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Keep Your Players Safe

Since 1988, soccer has been consistently the most popular sport for children and youth in Canada. It isn’t even close. We shouldn’t be surprised to see that soccer also leads the way with the most injuries reported as well.

In a recent Canadian study using data provided from hospital emergency rooms, from a total of 56, 691 reported sports and recreational injuries, soccer accounted for the largest proportion of injuries with 11,941(during a 3 year time period-2007 to 2010). Of these, approximately 30% were fractures. The 10–14 year age group reported the greatest proportion of injuries. Males reported a greater number of overall injuries than females but not by much (57% to 43%).


Type of Soccer Injury(2007-2010)Total Soccer Injuries
Soft Tissue Injuries2,628

Obviously injuries are going to happen , however, there are a few simple things we can do as coaches to prevent unnecessary injuries and to be ready when injuries do occur.

  • Teach your players fair play. If every coach does this there will be fewer elbows to the head, tripping offences, etc.
  • Walk the field before practice and games: Check for holes, broken glass, etc.
  • Ask players before every game or practice if they have a water bottle. To be on the safe side bring a couple extra water bottles to every practice/game. Dehydration and heat exhaustion are pretty common and can be pretty serious for youth athletes.
  • All U-10 and up players should have a proper warm-up that includes dynamic stretches. Static stretching can actually cause injuries if done before a game but is ideal for the cool-down, (which is also important) after the practice or game. See Issue 8-Warming Up and Cooling Down for details.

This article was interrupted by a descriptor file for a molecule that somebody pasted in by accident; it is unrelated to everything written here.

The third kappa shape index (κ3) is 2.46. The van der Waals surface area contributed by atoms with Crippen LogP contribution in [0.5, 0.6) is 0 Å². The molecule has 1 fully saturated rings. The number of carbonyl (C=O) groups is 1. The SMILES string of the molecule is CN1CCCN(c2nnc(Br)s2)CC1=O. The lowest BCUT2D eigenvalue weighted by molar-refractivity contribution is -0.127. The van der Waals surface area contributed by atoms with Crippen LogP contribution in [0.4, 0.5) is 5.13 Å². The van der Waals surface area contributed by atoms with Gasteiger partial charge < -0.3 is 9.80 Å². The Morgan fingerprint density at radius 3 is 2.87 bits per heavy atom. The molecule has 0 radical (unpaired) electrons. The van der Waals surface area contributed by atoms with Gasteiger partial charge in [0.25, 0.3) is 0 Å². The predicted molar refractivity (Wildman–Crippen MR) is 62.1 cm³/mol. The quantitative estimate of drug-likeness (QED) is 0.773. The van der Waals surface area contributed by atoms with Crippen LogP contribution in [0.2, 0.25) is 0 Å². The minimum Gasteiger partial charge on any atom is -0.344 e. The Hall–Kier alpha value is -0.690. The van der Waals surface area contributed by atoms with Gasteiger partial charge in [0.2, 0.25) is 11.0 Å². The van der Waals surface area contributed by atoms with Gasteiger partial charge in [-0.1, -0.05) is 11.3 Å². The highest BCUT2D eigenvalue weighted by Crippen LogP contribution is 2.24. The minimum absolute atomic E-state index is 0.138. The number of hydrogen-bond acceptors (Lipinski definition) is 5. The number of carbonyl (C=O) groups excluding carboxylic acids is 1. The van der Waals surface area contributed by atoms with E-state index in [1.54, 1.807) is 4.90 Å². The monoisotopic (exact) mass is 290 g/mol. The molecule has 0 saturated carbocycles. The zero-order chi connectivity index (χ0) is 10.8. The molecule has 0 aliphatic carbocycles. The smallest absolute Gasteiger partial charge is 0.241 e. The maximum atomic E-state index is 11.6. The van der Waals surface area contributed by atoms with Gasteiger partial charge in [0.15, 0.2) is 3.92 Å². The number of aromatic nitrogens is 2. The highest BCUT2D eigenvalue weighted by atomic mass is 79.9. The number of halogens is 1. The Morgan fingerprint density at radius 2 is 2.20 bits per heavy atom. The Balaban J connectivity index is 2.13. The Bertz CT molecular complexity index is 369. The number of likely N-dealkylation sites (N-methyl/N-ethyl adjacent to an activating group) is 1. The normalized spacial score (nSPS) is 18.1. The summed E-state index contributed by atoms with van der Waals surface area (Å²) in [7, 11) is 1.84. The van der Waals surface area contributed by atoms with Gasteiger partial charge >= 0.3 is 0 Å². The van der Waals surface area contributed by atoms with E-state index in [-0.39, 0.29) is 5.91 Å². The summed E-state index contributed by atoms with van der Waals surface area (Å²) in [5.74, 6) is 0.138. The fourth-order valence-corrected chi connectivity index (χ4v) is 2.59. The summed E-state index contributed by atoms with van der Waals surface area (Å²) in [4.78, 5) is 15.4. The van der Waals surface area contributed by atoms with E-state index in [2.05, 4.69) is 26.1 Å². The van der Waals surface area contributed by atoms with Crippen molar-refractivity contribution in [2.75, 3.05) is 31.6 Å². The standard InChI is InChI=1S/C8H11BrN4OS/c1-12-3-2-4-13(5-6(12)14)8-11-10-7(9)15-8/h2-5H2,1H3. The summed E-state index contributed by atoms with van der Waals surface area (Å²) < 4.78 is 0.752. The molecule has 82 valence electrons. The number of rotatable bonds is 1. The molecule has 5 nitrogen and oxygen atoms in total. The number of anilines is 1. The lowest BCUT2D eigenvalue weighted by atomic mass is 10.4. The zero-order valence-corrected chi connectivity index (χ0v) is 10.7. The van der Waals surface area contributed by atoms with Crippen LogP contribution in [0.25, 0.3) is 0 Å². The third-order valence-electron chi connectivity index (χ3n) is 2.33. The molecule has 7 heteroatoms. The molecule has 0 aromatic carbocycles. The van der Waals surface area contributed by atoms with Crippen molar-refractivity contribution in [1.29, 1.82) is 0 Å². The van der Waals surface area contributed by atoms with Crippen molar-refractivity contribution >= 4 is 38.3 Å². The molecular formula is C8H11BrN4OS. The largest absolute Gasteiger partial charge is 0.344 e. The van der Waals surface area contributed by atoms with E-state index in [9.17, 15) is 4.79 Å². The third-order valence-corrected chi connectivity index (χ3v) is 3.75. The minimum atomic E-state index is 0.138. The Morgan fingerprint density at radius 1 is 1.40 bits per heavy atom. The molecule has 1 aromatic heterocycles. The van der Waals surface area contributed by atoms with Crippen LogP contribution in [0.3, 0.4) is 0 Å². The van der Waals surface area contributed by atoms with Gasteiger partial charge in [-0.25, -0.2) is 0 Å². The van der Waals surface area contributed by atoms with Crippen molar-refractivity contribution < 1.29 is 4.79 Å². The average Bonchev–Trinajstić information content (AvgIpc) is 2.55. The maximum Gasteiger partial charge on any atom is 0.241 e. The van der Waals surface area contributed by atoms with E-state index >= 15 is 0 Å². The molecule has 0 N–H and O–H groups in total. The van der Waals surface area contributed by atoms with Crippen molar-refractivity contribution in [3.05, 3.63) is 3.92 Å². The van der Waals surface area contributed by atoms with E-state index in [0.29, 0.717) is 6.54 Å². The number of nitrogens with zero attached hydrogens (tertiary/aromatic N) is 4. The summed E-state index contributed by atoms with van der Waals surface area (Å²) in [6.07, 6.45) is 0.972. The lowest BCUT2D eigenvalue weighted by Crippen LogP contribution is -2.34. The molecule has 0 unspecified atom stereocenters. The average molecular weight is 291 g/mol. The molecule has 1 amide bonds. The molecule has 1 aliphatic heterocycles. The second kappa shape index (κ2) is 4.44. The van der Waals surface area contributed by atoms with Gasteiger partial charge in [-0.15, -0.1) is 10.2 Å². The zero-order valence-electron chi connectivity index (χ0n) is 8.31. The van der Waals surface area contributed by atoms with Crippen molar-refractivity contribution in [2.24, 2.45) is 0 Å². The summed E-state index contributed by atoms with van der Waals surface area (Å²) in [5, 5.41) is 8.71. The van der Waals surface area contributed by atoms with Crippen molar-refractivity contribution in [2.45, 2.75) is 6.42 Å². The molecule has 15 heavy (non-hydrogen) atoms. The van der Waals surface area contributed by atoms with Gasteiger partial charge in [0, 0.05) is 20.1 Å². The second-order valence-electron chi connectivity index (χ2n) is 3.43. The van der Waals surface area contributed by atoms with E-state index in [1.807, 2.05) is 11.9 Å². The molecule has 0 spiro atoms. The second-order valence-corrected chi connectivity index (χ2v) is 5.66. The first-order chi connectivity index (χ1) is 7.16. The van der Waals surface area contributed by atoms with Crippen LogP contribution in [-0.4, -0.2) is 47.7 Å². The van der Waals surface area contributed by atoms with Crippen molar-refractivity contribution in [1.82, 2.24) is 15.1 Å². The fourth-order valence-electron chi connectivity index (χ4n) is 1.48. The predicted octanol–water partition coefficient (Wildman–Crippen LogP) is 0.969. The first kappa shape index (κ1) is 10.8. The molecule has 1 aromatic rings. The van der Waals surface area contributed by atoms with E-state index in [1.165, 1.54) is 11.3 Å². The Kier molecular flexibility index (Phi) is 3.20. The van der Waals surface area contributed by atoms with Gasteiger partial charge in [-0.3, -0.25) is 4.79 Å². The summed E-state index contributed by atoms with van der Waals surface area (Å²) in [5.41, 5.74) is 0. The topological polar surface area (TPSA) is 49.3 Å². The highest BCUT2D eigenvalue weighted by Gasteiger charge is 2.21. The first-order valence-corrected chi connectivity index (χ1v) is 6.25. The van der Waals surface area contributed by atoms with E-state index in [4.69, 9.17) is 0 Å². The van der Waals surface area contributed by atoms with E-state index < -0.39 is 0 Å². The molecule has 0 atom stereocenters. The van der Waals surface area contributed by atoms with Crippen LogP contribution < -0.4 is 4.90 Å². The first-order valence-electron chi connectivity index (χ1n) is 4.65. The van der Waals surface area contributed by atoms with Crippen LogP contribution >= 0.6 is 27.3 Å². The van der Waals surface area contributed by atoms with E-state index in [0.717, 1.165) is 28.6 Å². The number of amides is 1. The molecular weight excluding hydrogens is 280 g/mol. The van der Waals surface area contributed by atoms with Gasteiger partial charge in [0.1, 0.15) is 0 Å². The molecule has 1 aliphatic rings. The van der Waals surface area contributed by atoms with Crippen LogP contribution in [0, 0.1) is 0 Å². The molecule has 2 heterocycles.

• Make sure your players know the proper technique involved in heading the ball to avoid concussions. See Issue 10-Is Heading the Ball Safe? For details.
  • Check to make sure your players are using proper equipment: Shin guards are mandatory and should fit properly. Encourage parents to spend a little more time and money to make sure their kids have shoes that fit properly and give their feet the necessary support to avoid discomfort and foot injuries. Suggest the use of mouth guards and head gear if a player has a history of concussions. Goalkeepers should wear a padded uniform.
  • Make sure you are aware of any allergies your players may have or other conditions such as asthma.
  • Always carry a first aid kit in your equipment bag and take a first aid course or at the very least ask your parents which of them have first aid certification so if there is an injury you are ready.
  • Always keep your cell phone with you in case you need to call 9-1-1.
  • Have a zero tolerance policy for bullying. Don’t forget that mental health is just as important as physical health.

The “Think First Foundation of Canada” in conjunction with the “Canadian Soccer Association” has developed a safety program called “Playing Smart Soccer”.  This is an excellent detailed guide to keeping your players safe. Click here to download it.

Sources: The Canadian Paediatric Society:Smart-Soccer, Fridman et al. BMC Sports Science, Medicine and Rehabilitation 2013,5:30 Page 2 of 6.